Tsipras rushes to reassure EU, banks on Greek debt

Greek Prime Minister and Syriza leader Alexis Tsipras reassured Greece’s creditors Saturday that his government would do nothing to jeopardise the country’s euro zone membership. He insisted Greece would not default and would not make unilateral demands in talks over its €323 billion debt.

Greece Prime Minister Alexis Tsipras (left) and French President François Hollande, February 4, 2015. [Photo by Αλέξης Τσίπρας Πρωθυπουργός της Ελλάδας / CC BY-SA 2.0]

In an e-mailed statement to the Bloomberg news agency, he said: “Despite the fact that there are differences in perspective, I am absolutely confident that we will soon manage to reach a mutually beneficial agreement, both for Greece and for Europe as a whole.”

“No side is seeking conflict and it has never been our intention to act unilaterally on the Greek debt,” he added.

He stressed that any declaration by his government so far—such as its refusal to negotiate with the “troika,” consisting of the European Union (EU), the European Central Bank (ECB), and the International Monetary Fund (IMF)—“in no way entails that we will not fulfil our loan obligations to the ECB or the IMF.”

Late Friday, Tsipras contacted ECB head Mario Draghi to personally assure him that Athens was seeking an amicable solution on the issue of debt repayment.

These comments followed Friday’s press conference between Greek Finance Minister Yanis Varoufakis and Jeroen Dijsselbloem, the head of the euro group of finance ministers. Varoufakis said Greece was “working from the standpoint of the best possible cooperation with its institutional partners and the International Monetary Fund, but not with a [bailout] programme that we think is anti-European.”

Responding to Varoufakis’ comments that Greece was requesting an international conference to deal with Greece’s total debt, Dijsselbloem said: “As for the thought of a conference on debt restructuring, you must realise that this conference already exists and it’s called the euro group.”

Expressing the international financial oligarchy’s contempt for the democratic will of the Greek people, he added: “The problems of the Greek economy have not disappeared overnight with the elections.”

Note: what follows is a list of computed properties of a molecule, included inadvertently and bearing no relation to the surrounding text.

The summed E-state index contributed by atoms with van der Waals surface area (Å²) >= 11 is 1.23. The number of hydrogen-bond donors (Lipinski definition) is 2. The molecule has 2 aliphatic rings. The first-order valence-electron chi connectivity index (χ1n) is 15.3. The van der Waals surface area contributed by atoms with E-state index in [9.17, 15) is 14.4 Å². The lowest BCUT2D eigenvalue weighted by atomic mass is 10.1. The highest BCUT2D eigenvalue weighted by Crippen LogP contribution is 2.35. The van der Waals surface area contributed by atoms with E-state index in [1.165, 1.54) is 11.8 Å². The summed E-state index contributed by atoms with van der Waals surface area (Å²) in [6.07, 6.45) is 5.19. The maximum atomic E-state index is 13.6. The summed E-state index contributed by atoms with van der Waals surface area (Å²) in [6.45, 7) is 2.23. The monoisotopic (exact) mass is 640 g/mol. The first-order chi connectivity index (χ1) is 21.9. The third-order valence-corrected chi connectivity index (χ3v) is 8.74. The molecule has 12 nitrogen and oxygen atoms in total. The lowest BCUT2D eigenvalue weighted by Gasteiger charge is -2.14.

While Syriza has made a few, well-publicized gestures to break with previous Greek governments’ slavish obedience to the “troika,” it is signalling to Greek and international finance capital that its policies are compatible with EU austerity and NATO foreign policy. Last week, it voted to support economic sanctions against Russia.

On Friday evening, Varoufakis was interviewed on the BBC “Newsnight” program about Syriza’s economic policies. He said that while Greece would no longer meet with the “troika,” negotiations would still be held with each of the institutions separately.

“I have never said that we are not interested in discussion with our creditors,” Varoufakis declared. “Indeed, exactly the opposite. I’ve said we are very keen to enter into fruitful negotiations with the European Central Bank, the IMF, the European Commission, every single member state of the euro zone.”

Varoufakis pledged that Syriza would push ahead with “structural reforms” in Greece, correcting the BBC interviewer, who had said that Syriza’s manifesto called for EU austerity measures to be reversed. “Not only do we not want to reverse structural reforms, we want to deepen them and make them more extensive,” Varoufakis said.

Asked what he thought of the government’s statement that full privatisation of the port of Piraeus would be halted, he said: “The particular investment in the port of Piraeus that has been unfolding over the last few years has my full support. I would like to be part of an attempt to attract to this country foreign direct investment that has a similar effect on raising productivity and competitiveness.”